“The tandem bike has 20-inch wheels, which makes things really difficult in tough terrain, and so with the poor quality roads it was pretty slow going at times,” she explains. “We also had to dismount a number of times and carry the bike over what was essentially a mini river running across the road – and that gets very tiring.”
The scenery may have been beautiful and the roads – at times – very challenging; however both guys say they were amazed at the wonderfully friendly nature of the locals.
“You are the least threatening person on a bicycle, and so the people were lovely and welcoming,” says Laura. “And on top of that, you meet people who would not come out if you arrived on a big tourist bus, so you get to know these amazing characters.” Aside from the cheerful greetings and offers of support that you might expect by attempting the road on a bicycle, the unique look of the tandem brought out extra interest from the locals … and their cameras. If Ashley and Laura had been paid per photo they were asked to pose for, it’s fair to say that they could have made a tidy profit from the journey.
“Everyone was so friendly, and when you consider the areas we rode through it’s an enlightening experience,” says Ashley. “It’s a ride that covers all religions and a multitude of races, and we were welcomed wherever we went. It’s a lesson for all people really.”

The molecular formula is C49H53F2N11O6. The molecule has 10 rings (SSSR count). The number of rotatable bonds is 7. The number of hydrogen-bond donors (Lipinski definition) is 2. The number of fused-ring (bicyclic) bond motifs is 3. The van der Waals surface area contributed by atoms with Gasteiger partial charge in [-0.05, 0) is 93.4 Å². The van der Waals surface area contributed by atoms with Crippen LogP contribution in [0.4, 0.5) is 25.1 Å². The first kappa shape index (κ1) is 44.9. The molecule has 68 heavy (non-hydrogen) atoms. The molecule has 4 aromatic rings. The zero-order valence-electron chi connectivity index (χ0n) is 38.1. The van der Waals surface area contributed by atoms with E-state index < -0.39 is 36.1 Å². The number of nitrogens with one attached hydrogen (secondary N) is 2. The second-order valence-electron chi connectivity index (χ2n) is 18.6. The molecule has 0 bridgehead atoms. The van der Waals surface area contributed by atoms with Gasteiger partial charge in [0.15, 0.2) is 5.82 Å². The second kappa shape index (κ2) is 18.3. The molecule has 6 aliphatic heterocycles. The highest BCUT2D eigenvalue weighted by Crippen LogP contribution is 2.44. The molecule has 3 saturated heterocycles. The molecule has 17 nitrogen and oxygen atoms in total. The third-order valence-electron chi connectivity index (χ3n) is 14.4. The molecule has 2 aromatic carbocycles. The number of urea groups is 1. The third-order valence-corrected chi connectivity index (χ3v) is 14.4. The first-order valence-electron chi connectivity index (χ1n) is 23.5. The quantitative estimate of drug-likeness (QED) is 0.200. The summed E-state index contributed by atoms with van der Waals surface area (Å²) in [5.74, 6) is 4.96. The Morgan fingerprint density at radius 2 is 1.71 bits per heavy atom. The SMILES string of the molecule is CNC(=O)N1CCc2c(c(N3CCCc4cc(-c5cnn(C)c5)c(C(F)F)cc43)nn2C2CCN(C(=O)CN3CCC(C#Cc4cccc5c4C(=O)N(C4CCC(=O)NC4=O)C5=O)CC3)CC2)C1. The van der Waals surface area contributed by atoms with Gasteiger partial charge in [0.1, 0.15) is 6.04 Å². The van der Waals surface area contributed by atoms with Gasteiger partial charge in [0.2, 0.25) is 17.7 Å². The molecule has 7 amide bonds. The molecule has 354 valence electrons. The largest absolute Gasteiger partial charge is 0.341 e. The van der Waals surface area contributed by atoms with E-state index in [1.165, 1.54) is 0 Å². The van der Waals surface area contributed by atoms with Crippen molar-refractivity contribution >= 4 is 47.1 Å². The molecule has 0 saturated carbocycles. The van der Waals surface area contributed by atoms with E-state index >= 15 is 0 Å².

Not content with just covering the traditional route, Laura and Ashley decided to follow the road beyond Leh up to Kardung La, shedding a lot of their extra supplies and taking a day trip up to the 5359m pass before descending back for the night.
“Kardung La is the highest road in the world, so we could hardly pass up the opportunity to give it a go,” says Laura.
Not surprisingly, their strength and positivity saw them complete the extra leg with great success.
While the tandem bike may not be the first choice for many people planning a cycling holiday, it does reflect the way this amazing couple tackled this massive challenge.
“The tandem is great,” says Laura, “if one person is having an off day, then the other person can carry them.”